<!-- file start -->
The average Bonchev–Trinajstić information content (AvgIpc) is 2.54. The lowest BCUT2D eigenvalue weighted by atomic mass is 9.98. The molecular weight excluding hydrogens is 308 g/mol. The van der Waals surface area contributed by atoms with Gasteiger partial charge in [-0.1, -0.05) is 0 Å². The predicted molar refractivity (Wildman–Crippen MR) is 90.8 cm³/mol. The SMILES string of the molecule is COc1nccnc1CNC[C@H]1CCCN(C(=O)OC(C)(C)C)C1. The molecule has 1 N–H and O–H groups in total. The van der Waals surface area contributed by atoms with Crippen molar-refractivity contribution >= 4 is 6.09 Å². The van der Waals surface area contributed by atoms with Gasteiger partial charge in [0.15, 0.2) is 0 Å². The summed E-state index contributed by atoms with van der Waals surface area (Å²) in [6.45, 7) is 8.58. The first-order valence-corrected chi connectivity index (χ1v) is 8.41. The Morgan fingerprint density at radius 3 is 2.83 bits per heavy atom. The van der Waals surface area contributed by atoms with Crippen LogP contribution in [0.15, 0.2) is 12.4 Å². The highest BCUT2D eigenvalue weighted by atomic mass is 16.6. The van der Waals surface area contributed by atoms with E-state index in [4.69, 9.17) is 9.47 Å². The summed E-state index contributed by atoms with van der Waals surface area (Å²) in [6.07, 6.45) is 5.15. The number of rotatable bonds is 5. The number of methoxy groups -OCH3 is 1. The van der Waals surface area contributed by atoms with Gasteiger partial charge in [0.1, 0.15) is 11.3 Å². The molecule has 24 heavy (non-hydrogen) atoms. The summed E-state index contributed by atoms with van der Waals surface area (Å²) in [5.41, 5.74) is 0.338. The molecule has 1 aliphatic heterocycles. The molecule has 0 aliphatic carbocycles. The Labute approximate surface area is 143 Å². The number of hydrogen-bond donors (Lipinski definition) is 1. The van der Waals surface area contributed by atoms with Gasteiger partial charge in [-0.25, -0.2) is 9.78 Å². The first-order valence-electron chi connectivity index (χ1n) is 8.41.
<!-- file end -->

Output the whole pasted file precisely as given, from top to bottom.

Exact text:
The average Bonchev–Trinajstić information content (AvgIpc) is 2.54. The lowest BCUT2D eigenvalue weighted by atomic mass is 9.98. The molecular weight excluding hydrogens is 308 g/mol. The van der Waals surface area contributed by atoms with Gasteiger partial charge in [-0.1, -0.05) is 0 Å². The predicted molar refractivity (Wildman–Crippen MR) is 90.8 cm³/mol. The SMILES string of the molecule is COc1nccnc1CNC[C@H]1CCCN(C(=O)OC(C)(C)C)C1. The molecule has 1 N–H and O–H groups in total. The van der Waals surface area contributed by atoms with Crippen molar-refractivity contribution >= 4 is 6.09 Å². The van der Waals surface area contributed by atoms with Gasteiger partial charge in [0.15, 0.2) is 0 Å². The summed E-state index contributed by atoms with van der Waals surface area (Å²) in [6.45, 7) is 8.58. The first-order valence-corrected chi connectivity index (χ1v) is 8.41. The Morgan fingerprint density at radius 3 is 2.83 bits per heavy atom. The van der Waals surface area contributed by atoms with Crippen LogP contribution in [0.15, 0.2) is 12.4 Å². The highest BCUT2D eigenvalue weighted by atomic mass is 16.6. The van der Waals surface area contributed by atoms with E-state index in [4.69, 9.17) is 9.47 Å². The summed E-state index contributed by atoms with van der Waals surface area (Å²) in [6.07, 6.45) is 5.15. The number of rotatable bonds is 5. The number of methoxy groups -OCH3 is 1. The van der Waals surface area contributed by atoms with Gasteiger partial charge in [0.1, 0.15) is 11.3 Å². The molecule has 24 heavy (non-hydrogen) atoms. The summed E-state index contributed by atoms with van der Waals surface area (Å²) in [5.41, 5.74) is 0.338. The molecule has 1 aliphatic heterocycles. The molecule has 0 aliphatic carbocycles. The Labute approximate surface area is 143 Å². The number of hydrogen-bond donors (Lipinski definition) is 1. The van der Waals surface area contributed by atoms with Gasteiger partial charge in [-0.25, -0.2) is 9.78 Å². The first-order valence-electron chi connectivity index (χ1n) is 8.41.